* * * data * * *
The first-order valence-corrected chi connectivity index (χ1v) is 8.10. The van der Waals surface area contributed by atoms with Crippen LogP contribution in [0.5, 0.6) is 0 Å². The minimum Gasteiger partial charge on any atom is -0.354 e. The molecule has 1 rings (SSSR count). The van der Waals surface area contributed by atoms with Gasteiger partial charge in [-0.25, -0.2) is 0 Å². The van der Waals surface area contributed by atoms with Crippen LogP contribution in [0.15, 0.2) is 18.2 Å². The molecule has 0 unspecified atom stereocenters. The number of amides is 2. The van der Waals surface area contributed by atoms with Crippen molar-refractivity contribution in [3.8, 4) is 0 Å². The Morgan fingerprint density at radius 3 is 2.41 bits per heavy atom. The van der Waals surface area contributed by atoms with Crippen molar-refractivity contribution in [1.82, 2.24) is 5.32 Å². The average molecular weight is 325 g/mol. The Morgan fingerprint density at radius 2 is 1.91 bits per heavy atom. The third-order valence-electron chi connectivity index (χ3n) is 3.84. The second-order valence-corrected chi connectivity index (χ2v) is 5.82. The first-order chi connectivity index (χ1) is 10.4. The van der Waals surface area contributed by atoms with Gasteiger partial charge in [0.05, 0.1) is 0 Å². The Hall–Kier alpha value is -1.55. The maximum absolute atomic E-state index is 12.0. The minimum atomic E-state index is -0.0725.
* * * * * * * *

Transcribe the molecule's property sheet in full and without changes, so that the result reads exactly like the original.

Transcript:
The first-order valence-corrected chi connectivity index (χ1v) is 8.10. The van der Waals surface area contributed by atoms with Crippen LogP contribution in [0.5, 0.6) is 0 Å². The minimum Gasteiger partial charge on any atom is -0.354 e. The molecule has 1 rings (SSSR count). The van der Waals surface area contributed by atoms with Gasteiger partial charge in [-0.25, -0.2) is 0 Å². The van der Waals surface area contributed by atoms with Crippen LogP contribution in [0.15, 0.2) is 18.2 Å². The molecule has 0 unspecified atom stereocenters. The number of amides is 2. The van der Waals surface area contributed by atoms with Crippen molar-refractivity contribution in [3.8, 4) is 0 Å². The Morgan fingerprint density at radius 3 is 2.41 bits per heavy atom. The van der Waals surface area contributed by atoms with Crippen molar-refractivity contribution in [1.82, 2.24) is 5.32 Å². The average molecular weight is 325 g/mol. The Morgan fingerprint density at radius 2 is 1.91 bits per heavy atom. The third-order valence-electron chi connectivity index (χ3n) is 3.84. The second-order valence-corrected chi connectivity index (χ2v) is 5.82. The first-order chi connectivity index (χ1) is 10.4. The van der Waals surface area contributed by atoms with Gasteiger partial charge in [0.05, 0.1) is 0 Å². The Hall–Kier alpha value is -1.55. The maximum absolute atomic E-state index is 12.0. The minimum atomic E-state index is -0.0725.